Consumers are bombarded daily by advertisements for pharmaceutical drugs via television commercials, magazine advertisements, banner ads displayed on their computers, and emails. How does this constant stream of information impact a person’s decision to seek medical advice or inquire about a particular drug? What impact, if any, do these advertisements have on drug safety for patients?
In 2004, the Food and Drug Administration (FDA) released survey findings about the impact of direct-to-consumer drug advertisements on patients and physicians. The intent of the survey was to determine if consumers appropriately understood the advertised prescription drug’s risks and benefits or if the FDA’s advertising rules needed to be changed. A lack of patient understanding of risks and benefits could have a negative impact on patient and drug safety. Researchers found 81 percent of consumer respondents in 2002 reported seeing or hearing an ad for a prescription drug and 58 percent agreed strongly that direct-to-consumer advertisements make the drug seem better than they really are. A majority of surveyed physicians said their patients seemed to understand a drug’s benefits very well while only 40 percent of those physicians felt their patients understood the drug’s side effects and risks as well.
Are Consumers Aware of Drug Risks?
Much has changed in the pharmaceutical development and marketing landscape since 2002 when the FDA initially implemented its survey. Drug manufacturers are spreading more and more product messages across a variety of media to sell life-saving drugs as well as lifestyle drugs. One example of the latter is prescription testosterone. While testosterone replacement therapy does help men who suffer from hypogonadism or low testosterone, some drug manufacturers created advertising campaigns targeting a wider audience. A diagnosis of low testosterone is defined as 300 or fewer nanograms per deciliter of total testosterone. Symptoms of low testosterone include fatigue, muscle weakness, depression, and low libido. However, aggressive direct-to-consumer marketing campaigns suggested that if a man is overweight, tired, and less interested in sex then he is probably suffering from a condition called “Low T”. These campaigns were so successful in driving prescription sales that industry leaders project revenues for prescription testosterone drugs will reach $5 billion by 2017. This increased interest in testosterone treatment also captured the interest of researchers who discovered approximately 25% of the men who received prescriptions for testosterone drugs had not been tested to determine whether or not they had hypogonadism. These drugs do carry risks. In fact, one study found men on testosterone replacement therapy had double the risk of a heart attack.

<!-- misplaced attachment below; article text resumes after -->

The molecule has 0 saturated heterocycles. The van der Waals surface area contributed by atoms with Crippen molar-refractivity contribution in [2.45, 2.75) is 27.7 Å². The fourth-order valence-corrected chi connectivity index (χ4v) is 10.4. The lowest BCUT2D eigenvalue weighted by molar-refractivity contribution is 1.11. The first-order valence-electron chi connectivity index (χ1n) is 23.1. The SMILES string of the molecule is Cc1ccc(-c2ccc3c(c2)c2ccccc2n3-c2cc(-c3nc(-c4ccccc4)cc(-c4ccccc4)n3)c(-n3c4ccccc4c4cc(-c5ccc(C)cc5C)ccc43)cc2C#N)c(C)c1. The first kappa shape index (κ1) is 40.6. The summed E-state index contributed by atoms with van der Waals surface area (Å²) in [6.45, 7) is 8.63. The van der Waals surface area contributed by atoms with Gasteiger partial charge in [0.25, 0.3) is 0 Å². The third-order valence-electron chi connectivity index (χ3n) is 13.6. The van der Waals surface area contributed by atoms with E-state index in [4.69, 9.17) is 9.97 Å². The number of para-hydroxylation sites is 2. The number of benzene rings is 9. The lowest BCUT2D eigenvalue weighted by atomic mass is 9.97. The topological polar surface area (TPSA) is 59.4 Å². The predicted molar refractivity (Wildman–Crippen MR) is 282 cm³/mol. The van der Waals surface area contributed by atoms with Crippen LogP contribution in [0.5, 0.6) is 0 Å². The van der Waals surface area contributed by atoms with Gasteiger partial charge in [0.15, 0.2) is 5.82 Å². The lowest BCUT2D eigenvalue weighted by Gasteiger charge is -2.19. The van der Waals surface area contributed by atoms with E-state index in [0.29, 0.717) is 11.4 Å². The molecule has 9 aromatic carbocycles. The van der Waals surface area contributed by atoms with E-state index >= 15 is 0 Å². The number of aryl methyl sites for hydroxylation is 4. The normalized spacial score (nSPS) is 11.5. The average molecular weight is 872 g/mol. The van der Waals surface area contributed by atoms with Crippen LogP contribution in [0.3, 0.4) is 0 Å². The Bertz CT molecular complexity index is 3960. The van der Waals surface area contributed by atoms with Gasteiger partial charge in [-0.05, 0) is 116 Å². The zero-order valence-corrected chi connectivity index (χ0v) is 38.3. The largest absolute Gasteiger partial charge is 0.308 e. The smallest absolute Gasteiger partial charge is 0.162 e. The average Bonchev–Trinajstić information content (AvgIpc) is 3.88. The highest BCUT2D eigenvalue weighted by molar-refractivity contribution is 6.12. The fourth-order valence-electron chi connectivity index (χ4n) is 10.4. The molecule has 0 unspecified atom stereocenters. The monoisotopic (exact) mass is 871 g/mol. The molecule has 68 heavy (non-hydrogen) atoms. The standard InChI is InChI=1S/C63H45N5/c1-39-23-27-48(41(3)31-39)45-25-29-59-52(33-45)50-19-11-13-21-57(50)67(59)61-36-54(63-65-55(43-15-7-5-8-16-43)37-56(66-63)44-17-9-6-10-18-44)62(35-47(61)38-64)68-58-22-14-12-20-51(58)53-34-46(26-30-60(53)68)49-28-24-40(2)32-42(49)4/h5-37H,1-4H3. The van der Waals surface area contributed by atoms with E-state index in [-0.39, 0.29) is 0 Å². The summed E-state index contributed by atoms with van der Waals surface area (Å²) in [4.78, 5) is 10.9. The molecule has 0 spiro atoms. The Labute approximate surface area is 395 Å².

FDA Launches New Survey to Measure Patient Impact of DTC Advertising
Testosterone replacement drugs are just one example of the power of DTC advertising. Consumers who buy into the hype of a drug after being bombarded by marketing messages can put their health in danger by not taking the time to learn about the risks associated with these medications. Thousands of lawsuits are filed each year against pharmaceutical and medical device manufacturers who fail to adequately warn patients and doctors of the risks associated with treatment.
The FDA is launching a new survey to measure the impact of DTC advertising on consumers to follow up on its last survey conducted twelve years ago. This survey will identify trends in DTC advertising over this timeframe and indicate consumer awareness of drug advertising messages.
Defective Drug Lawsuits
Cohen & Malad, LLP product liability lawyers have been litigating claims for injured people against large pharmaceutical companies and medical device manufacturers for many years. If you have been seriously injured after taking a prescription drug or receiving a medical device, contact us to learn about your legal rights and options as they pertain to drug safety.